In grounds of any considerable extent there are usually natural features which can be played up by the intelligent designer. A brook, no matter how small and mean, offers unlimited possibilities. If there is only a trickle of water in it one can set back certain stretches so as to make reaches of flat water on which the shadows lie and on the margin of which all manner of aquatic plants will thrive. Then there will be alternating stretches of water singing over stones or flashing in the sun. Foot bridges or stepping stones at suitable points add to the picture. There may be seats in shady nooks from which one can watch the panorama of life upon the brook; while at other points there will be sunny, grassy glades opening back into neighboring meadows or looking out to adjoining lawns.

In other grounds there will be natural ponds or cliffs or outcrops of rock or glacier-planed boulders or old plantations of pine or oak. Every such feature must be seized upon and developed with skill and imagination. Some heroic landscape makers even create such features for themselves. They make artificial ponds and rivulets, even artificial hills. One of them of whom I know, instead of building a concrete retaining wall to stop the erosion of a troublesome storm-fed gully, preferred to reproduce a complete outcrop of limestone ledge, stratum on stratum. Such work, of course, must be very skillfully done or it is anything but naturalistic. But when it is artistically successful it has every right to be called good naturalistic landscape gardening.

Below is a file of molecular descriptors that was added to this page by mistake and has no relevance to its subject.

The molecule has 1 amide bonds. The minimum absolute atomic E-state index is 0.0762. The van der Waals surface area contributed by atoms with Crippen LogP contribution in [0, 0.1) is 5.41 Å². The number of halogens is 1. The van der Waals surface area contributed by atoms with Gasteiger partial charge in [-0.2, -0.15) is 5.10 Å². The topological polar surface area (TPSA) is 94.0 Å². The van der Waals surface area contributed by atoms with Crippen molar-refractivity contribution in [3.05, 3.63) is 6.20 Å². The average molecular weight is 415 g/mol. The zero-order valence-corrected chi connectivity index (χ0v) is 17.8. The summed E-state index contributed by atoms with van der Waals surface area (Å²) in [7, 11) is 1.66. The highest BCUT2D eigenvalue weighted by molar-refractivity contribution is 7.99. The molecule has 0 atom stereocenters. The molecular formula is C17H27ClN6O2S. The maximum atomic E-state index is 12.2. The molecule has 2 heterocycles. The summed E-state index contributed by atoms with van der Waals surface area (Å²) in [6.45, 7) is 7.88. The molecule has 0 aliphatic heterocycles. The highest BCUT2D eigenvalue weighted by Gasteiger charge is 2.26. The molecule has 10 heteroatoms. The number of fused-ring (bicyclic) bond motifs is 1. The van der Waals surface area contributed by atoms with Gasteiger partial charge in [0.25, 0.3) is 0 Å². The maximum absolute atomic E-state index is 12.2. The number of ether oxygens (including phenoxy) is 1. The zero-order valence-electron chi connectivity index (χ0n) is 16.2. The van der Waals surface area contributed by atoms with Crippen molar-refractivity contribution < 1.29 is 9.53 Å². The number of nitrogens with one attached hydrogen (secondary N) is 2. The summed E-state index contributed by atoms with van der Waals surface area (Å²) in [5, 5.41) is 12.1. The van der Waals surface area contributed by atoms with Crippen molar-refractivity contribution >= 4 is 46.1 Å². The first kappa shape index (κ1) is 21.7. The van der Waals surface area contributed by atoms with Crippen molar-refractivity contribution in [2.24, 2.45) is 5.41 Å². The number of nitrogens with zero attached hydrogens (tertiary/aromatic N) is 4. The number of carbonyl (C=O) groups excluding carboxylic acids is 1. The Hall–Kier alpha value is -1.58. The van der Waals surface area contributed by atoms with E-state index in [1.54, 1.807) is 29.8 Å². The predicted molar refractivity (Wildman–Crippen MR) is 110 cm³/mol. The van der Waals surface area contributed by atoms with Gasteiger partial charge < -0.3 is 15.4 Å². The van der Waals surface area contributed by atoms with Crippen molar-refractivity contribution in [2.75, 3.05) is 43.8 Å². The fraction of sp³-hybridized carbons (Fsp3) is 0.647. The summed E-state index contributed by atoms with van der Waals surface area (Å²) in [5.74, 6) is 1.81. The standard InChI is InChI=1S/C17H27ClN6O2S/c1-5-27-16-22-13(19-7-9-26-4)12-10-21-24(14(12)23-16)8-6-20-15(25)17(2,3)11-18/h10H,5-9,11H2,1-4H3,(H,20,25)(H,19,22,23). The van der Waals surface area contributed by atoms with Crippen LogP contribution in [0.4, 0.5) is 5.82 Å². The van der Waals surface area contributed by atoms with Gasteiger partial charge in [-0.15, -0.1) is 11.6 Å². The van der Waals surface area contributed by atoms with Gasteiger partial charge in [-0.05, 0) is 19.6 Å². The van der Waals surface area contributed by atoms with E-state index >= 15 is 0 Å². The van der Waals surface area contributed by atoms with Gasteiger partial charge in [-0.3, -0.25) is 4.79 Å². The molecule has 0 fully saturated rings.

Natural growth of good trees or artificial forest plantations always make good landscape features, and should be joyfully accepted in works of the natural style. Even a single tree of any size or symmetry can be emphasized by proper vistas and may be worth using as a feature. The planting of specimen trees and shrubs on all sorts of grounds has unquestionably been badly overdone in early examples of American landscape gardening. This particular trick may fairly be reckoned as a fault of the late Andrew Jackson Downing and of his less capable disciples. Specimen planting must be done with great restraint; yet within judicious limits it is wholly proper and effective.